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Cancer heterogeneity and therapy profiling using bioresponsive nanohydrogels for the delivery of multicolor logic genetic circuits.

Project description

A nanoparticle platform for tumour profiling

Recent years have witnessed a significant increase in the use of nanomaterials for cancer theranostics. However, the physiological barriers of the tumour microenvironment (TME) alongside tumour heterogeneity pose major limitations to treatment and therapy. Scientists of the EU-funded GelGeneCircuit project propose to investigate how tumours respond to therapy as well as the underlying factors for the observed heterogeneity. To achieve this, they will develop a hydrogel-based platform for the delivery of nanoparticles that will assist in tumour profiling. Using this approach, they aim to identify novel biological targets and dissect key molecular mechanisms that will prove useful for the design of effective anti-cancer strategies.


Conventional cancer therapies suffer from poor efficacy owing to the lack of efficient delivery systems and to the inherent tumor heterogeneity that requires multi-modal approach to abrogate cancer progression. Nanotechnology holds promise to address these drawbacks, as the use of (bio)nanomaterials for diagnostics and therapy has been gaining momentum over the last years. The main goal of this project is to develop a novel and facile platform capable of profiling both the therapy outcome and heterogeneity in cancer, by using bioresponsive nanohydrogels for the delivery of logic multicolor synthetic gene circuits. These logic synthetic gene circuits will be designed as a biobarcode of multicolor RNA circuits embedded in hybrid nanoparticles and doped in hydrogels for local therapy in breast cancer in vivo. Using cell-type specific promoters, the multicolor miRNA circuits will be expressed specifically to each type of the cells of the tumor microenvironment. Subsequently, this will permit to evaluate the therapeutic efficacy in a cell-by-cell basis and to profile the tumor heterogeneity across different breast cancer types. In order to potentiate the translation of this ground-breaking platform into clinics and precision medicine, novel de-regulated miRNA targets will be identified based on screens performed in breast cancer patient-derived tumors that better reflect the heterogeneous tumor microenvironment in a patient-by-patient basis.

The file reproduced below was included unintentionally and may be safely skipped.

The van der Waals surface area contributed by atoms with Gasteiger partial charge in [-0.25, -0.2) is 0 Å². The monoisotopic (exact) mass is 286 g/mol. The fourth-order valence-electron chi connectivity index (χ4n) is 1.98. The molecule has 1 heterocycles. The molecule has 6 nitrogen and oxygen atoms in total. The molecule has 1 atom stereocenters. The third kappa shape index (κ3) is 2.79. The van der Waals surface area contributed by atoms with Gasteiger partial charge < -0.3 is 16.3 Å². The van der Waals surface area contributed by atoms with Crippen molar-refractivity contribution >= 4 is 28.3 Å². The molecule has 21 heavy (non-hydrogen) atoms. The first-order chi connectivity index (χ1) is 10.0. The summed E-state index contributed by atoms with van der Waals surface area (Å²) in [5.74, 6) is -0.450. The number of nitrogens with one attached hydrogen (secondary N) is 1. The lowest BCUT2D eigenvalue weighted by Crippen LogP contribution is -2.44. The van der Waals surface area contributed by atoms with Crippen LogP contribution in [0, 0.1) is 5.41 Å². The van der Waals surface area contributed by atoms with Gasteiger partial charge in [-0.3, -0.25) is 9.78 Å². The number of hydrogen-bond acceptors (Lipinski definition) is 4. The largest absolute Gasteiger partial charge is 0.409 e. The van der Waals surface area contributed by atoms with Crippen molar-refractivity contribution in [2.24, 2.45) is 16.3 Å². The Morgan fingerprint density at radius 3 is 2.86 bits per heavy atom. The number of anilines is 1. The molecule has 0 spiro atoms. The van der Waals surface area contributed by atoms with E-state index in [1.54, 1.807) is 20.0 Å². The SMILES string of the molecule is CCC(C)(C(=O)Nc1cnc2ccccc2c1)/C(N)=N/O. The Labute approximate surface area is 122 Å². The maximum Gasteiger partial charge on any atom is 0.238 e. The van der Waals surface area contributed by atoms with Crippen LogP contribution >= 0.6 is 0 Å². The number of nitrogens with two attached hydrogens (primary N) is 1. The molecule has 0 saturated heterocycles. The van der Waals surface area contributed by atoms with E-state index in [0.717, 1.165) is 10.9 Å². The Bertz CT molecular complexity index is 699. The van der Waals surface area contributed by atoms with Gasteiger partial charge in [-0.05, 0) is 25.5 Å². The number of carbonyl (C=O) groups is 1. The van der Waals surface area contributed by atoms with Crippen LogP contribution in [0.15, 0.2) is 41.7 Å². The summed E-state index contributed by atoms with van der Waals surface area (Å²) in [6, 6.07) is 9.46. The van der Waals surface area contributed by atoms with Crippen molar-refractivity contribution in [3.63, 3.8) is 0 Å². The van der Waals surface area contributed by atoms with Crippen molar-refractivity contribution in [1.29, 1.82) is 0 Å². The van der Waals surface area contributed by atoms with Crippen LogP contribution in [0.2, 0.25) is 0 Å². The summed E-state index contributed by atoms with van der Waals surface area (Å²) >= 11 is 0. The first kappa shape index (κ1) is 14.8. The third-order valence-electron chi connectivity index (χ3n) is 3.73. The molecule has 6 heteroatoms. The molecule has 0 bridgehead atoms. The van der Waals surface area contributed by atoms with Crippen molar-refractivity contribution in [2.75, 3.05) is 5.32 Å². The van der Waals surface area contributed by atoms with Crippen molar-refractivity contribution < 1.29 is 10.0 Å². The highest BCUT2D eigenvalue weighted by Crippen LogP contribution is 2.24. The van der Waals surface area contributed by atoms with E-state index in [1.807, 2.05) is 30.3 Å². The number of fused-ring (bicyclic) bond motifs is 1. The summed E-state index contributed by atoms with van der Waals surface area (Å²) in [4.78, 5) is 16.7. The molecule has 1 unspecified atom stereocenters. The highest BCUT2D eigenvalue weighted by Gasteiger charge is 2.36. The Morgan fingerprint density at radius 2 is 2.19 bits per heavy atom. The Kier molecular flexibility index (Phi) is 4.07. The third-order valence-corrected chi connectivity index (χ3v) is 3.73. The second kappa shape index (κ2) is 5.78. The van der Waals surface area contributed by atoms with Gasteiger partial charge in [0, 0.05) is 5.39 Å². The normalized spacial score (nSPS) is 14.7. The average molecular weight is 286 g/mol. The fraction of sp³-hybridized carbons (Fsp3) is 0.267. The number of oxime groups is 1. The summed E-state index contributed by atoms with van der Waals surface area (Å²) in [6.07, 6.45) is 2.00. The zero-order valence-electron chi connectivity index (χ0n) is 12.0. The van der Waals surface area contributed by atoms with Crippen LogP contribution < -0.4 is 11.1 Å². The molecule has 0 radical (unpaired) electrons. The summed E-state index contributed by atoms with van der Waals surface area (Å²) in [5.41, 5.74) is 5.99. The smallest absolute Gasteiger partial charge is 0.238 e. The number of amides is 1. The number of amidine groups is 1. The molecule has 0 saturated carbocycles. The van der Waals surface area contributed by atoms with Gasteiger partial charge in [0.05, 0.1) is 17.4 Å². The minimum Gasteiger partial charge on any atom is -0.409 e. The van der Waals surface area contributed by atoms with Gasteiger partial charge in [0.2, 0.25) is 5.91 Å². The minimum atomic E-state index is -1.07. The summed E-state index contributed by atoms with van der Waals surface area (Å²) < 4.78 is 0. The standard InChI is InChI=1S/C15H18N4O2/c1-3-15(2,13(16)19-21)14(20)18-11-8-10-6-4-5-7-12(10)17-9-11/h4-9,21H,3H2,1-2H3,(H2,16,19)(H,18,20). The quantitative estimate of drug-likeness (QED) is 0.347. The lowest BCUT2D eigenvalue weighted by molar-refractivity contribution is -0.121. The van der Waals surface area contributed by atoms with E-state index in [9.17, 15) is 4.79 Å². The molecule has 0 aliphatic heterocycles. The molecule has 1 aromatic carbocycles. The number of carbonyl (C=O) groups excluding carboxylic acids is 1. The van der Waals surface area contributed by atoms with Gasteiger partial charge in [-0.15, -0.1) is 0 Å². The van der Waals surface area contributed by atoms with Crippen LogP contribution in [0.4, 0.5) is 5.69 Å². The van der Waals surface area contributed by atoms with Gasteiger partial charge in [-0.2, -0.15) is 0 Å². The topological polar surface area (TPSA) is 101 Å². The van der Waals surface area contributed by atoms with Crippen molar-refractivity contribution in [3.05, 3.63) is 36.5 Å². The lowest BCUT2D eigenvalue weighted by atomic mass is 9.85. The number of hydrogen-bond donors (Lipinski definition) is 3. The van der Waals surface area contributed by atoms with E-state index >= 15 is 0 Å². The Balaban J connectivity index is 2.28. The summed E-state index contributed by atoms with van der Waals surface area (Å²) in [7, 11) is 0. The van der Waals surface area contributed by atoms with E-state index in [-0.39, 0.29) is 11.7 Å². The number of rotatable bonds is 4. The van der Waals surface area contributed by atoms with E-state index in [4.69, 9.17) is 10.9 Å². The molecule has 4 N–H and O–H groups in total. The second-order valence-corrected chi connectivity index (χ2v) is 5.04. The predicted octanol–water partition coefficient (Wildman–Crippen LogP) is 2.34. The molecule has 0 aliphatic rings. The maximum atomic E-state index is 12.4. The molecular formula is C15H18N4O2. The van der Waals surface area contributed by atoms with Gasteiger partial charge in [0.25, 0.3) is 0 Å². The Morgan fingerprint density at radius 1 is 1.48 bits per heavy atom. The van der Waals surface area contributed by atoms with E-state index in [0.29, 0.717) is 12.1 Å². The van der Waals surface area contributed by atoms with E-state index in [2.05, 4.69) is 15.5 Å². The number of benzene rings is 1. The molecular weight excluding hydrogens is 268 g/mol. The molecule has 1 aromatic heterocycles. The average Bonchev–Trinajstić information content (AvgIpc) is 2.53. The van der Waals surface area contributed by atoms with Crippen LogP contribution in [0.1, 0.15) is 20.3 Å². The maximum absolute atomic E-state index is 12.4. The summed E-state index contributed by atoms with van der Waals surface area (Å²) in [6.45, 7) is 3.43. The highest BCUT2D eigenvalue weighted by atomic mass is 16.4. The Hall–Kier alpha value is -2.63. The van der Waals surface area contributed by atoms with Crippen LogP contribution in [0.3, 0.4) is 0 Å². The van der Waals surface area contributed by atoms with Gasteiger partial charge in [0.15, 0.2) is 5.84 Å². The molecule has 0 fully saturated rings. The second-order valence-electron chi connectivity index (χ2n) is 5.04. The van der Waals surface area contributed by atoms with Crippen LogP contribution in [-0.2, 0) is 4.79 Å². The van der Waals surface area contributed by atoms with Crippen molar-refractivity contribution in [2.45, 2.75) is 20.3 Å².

In sum, the material platforms developed herein and newly identified biological targets can be harnessed to design effective cancer treatments that go beyond breast cancer. The project is highly versatile and multidisciplinary and this system can be easily adapted to target any cancer cell type and molecular mechanisms and translated to clinical testing.

Host institution

Net EU contribution
€ 1 435 312,00
1099 085 Lisboa

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Continente Área Metropolitana de Lisboa Área Metropolitana de Lisboa
Activity type
Higher or Secondary Education Establishments
Total cost
€ 1 435 312,00

Beneficiaries (2)